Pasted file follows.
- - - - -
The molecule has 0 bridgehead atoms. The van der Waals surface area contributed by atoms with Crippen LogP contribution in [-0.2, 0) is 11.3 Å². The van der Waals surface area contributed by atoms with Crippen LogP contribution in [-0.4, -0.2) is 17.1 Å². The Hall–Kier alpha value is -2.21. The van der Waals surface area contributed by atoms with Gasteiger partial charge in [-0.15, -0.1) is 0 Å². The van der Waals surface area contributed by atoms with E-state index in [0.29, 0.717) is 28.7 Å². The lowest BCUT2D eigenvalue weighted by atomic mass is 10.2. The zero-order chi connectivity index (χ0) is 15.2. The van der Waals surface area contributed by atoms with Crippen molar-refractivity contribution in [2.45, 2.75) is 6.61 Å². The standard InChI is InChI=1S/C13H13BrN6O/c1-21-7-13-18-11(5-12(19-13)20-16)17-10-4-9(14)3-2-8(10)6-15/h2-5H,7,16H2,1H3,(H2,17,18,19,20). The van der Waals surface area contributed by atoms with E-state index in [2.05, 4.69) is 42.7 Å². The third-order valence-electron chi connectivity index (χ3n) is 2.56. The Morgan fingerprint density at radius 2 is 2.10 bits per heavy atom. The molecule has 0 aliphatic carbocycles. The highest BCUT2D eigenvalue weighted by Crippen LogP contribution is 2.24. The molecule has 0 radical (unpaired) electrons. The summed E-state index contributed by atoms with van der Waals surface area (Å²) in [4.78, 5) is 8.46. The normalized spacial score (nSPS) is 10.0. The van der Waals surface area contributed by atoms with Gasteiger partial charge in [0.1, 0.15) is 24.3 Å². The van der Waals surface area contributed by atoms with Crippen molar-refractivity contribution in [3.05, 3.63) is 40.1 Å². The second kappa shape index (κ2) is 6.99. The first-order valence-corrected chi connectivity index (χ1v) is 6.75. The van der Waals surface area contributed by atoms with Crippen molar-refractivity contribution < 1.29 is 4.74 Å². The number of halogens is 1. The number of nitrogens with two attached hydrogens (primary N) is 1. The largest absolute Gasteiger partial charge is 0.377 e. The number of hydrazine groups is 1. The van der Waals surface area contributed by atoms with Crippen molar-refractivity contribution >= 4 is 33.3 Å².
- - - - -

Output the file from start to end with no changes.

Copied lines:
The molecule has 0 bridgehead atoms. The van der Waals surface area contributed by atoms with Crippen LogP contribution in [-0.2, 0) is 11.3 Å². The van der Waals surface area contributed by atoms with Crippen LogP contribution in [-0.4, -0.2) is 17.1 Å². The Hall–Kier alpha value is -2.21. The van der Waals surface area contributed by atoms with Gasteiger partial charge in [-0.15, -0.1) is 0 Å². The van der Waals surface area contributed by atoms with E-state index in [0.29, 0.717) is 28.7 Å². The lowest BCUT2D eigenvalue weighted by atomic mass is 10.2. The zero-order chi connectivity index (χ0) is 15.2. The van der Waals surface area contributed by atoms with Crippen molar-refractivity contribution in [2.45, 2.75) is 6.61 Å². The standard InChI is InChI=1S/C13H13BrN6O/c1-21-7-13-18-11(5-12(19-13)20-16)17-10-4-9(14)3-2-8(10)6-15/h2-5H,7,16H2,1H3,(H2,17,18,19,20). The van der Waals surface area contributed by atoms with E-state index in [2.05, 4.69) is 42.7 Å². The third-order valence-electron chi connectivity index (χ3n) is 2.56. The Morgan fingerprint density at radius 2 is 2.10 bits per heavy atom. The molecule has 0 aliphatic carbocycles. The highest BCUT2D eigenvalue weighted by Crippen LogP contribution is 2.24. The molecule has 0 radical (unpaired) electrons. The summed E-state index contributed by atoms with van der Waals surface area (Å²) in [4.78, 5) is 8.46. The normalized spacial score (nSPS) is 10.0. The van der Waals surface area contributed by atoms with Gasteiger partial charge in [0.1, 0.15) is 24.3 Å². The van der Waals surface area contributed by atoms with Crippen molar-refractivity contribution in [3.05, 3.63) is 40.1 Å². The second kappa shape index (κ2) is 6.99. The first-order valence-corrected chi connectivity index (χ1v) is 6.75. The van der Waals surface area contributed by atoms with Crippen molar-refractivity contribution < 1.29 is 4.74 Å². The number of halogens is 1. The number of nitrogens with two attached hydrogens (primary N) is 1. The largest absolute Gasteiger partial charge is 0.377 e. The number of hydrazine groups is 1. The van der Waals surface area contributed by atoms with Crippen molar-refractivity contribution >= 4 is 33.3 Å².